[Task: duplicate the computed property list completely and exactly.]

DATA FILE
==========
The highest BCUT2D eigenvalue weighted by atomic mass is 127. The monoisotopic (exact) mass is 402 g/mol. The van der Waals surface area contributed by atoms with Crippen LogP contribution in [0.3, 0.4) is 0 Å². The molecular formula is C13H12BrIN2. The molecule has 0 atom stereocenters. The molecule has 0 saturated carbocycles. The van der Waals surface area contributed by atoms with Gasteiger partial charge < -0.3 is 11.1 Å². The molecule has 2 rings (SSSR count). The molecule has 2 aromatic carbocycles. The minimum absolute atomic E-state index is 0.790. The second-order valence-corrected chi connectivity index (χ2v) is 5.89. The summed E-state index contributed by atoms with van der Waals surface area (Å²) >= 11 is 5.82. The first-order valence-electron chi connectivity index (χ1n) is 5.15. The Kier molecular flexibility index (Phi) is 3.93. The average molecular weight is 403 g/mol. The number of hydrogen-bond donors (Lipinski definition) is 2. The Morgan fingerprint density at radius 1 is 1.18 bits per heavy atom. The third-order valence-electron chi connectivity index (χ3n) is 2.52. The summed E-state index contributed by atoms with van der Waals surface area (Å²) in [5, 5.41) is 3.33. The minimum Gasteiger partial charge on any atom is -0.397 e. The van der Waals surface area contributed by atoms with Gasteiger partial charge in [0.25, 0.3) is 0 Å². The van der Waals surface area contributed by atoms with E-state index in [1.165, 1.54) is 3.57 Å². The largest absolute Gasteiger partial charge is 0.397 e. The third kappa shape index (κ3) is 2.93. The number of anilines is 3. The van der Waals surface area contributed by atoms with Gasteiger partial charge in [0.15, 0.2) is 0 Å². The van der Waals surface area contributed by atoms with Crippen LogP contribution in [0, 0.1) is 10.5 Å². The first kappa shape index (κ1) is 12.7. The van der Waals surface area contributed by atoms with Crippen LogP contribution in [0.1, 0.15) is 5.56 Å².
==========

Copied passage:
The highest BCUT2D eigenvalue weighted by atomic mass is 127. The monoisotopic (exact) mass is 402 g/mol. The van der Waals surface area contributed by atoms with Crippen LogP contribution in [0.3, 0.4) is 0 Å². The molecular formula is C13H12BrIN2. The molecule has 0 atom stereocenters. The molecule has 0 saturated carbocycles. The van der Waals surface area contributed by atoms with Gasteiger partial charge < -0.3 is 11.1 Å². The molecule has 2 rings (SSSR count). The molecule has 2 aromatic carbocycles. The minimum absolute atomic E-state index is 0.790. The second-order valence-corrected chi connectivity index (χ2v) is 5.89. The summed E-state index contributed by atoms with van der Waals surface area (Å²) >= 11 is 5.82. The first-order valence-electron chi connectivity index (χ1n) is 5.15. The Kier molecular flexibility index (Phi) is 3.93. The average molecular weight is 403 g/mol. The number of hydrogen-bond donors (Lipinski definition) is 2. The Morgan fingerprint density at radius 1 is 1.18 bits per heavy atom. The third-order valence-electron chi connectivity index (χ3n) is 2.52. The summed E-state index contributed by atoms with van der Waals surface area (Å²) in [5, 5.41) is 3.33. The minimum Gasteiger partial charge on any atom is -0.397 e. The van der Waals surface area contributed by atoms with Gasteiger partial charge in [0.25, 0.3) is 0 Å². The van der Waals surface area contributed by atoms with E-state index in [1.165, 1.54) is 3.57 Å². The largest absolute Gasteiger partial charge is 0.397 e. The third kappa shape index (κ3) is 2.93. The number of anilines is 3. The van der Waals surface area contributed by atoms with Gasteiger partial charge in [0.15, 0.2) is 0 Å². The van der Waals surface area contributed by atoms with Crippen LogP contribution in [0, 0.1) is 10.5 Å². The first kappa shape index (κ1) is 12.7. The van der Waals surface area contributed by atoms with Crippen LogP contribution in [0.1, 0.15) is 5.56 Å².